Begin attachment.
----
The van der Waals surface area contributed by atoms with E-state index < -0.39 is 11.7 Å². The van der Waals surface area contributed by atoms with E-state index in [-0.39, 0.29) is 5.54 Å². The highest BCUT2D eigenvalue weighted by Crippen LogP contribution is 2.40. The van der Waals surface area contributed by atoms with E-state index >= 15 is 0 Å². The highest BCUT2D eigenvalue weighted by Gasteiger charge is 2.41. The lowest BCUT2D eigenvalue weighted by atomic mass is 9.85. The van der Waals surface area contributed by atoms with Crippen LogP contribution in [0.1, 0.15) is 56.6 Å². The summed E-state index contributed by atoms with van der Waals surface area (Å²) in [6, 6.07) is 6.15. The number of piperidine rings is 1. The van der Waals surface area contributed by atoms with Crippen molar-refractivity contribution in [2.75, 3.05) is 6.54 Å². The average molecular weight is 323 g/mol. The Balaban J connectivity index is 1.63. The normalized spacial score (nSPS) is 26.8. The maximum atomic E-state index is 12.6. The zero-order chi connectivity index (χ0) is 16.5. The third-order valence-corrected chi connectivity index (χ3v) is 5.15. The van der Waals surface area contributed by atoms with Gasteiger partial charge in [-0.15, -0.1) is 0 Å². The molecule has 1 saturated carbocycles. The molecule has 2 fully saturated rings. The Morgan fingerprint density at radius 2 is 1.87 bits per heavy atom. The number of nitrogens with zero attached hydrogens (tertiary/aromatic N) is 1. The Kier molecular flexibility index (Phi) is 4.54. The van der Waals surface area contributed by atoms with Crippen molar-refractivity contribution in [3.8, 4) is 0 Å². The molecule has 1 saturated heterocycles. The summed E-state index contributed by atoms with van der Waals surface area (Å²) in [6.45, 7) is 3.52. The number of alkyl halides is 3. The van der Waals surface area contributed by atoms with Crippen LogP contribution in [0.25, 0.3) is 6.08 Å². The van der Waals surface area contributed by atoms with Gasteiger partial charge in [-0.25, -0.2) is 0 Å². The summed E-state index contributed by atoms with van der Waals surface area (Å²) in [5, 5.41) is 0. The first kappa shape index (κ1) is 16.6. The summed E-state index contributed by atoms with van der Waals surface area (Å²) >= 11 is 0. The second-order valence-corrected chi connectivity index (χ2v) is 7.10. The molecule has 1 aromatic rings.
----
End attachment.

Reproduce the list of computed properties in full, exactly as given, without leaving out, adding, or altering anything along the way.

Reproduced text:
The van der Waals surface area contributed by atoms with E-state index < -0.39 is 11.7 Å². The van der Waals surface area contributed by atoms with E-state index in [-0.39, 0.29) is 5.54 Å². The highest BCUT2D eigenvalue weighted by Crippen LogP contribution is 2.40. The van der Waals surface area contributed by atoms with E-state index >= 15 is 0 Å². The highest BCUT2D eigenvalue weighted by Gasteiger charge is 2.41. The lowest BCUT2D eigenvalue weighted by atomic mass is 9.85. The van der Waals surface area contributed by atoms with Crippen LogP contribution in [0.1, 0.15) is 56.6 Å². The summed E-state index contributed by atoms with van der Waals surface area (Å²) in [6, 6.07) is 6.15. The number of piperidine rings is 1. The van der Waals surface area contributed by atoms with Crippen molar-refractivity contribution in [2.75, 3.05) is 6.54 Å². The average molecular weight is 323 g/mol. The Balaban J connectivity index is 1.63. The normalized spacial score (nSPS) is 26.8. The maximum atomic E-state index is 12.6. The zero-order chi connectivity index (χ0) is 16.5. The third-order valence-corrected chi connectivity index (χ3v) is 5.15. The van der Waals surface area contributed by atoms with Gasteiger partial charge in [-0.15, -0.1) is 0 Å². The molecule has 1 saturated carbocycles. The molecule has 2 fully saturated rings. The Morgan fingerprint density at radius 2 is 1.87 bits per heavy atom. The number of nitrogens with zero attached hydrogens (tertiary/aromatic N) is 1. The Kier molecular flexibility index (Phi) is 4.54. The van der Waals surface area contributed by atoms with Crippen molar-refractivity contribution in [3.8, 4) is 0 Å². The molecule has 1 saturated heterocycles. The summed E-state index contributed by atoms with van der Waals surface area (Å²) in [6.45, 7) is 3.52. The number of alkyl halides is 3. The van der Waals surface area contributed by atoms with Crippen LogP contribution in [0.25, 0.3) is 6.08 Å². The van der Waals surface area contributed by atoms with Gasteiger partial charge in [-0.25, -0.2) is 0 Å². The summed E-state index contributed by atoms with van der Waals surface area (Å²) in [5, 5.41) is 0. The first kappa shape index (κ1) is 16.6. The summed E-state index contributed by atoms with van der Waals surface area (Å²) >= 11 is 0. The second-order valence-corrected chi connectivity index (χ2v) is 7.10. The molecule has 1 aromatic rings.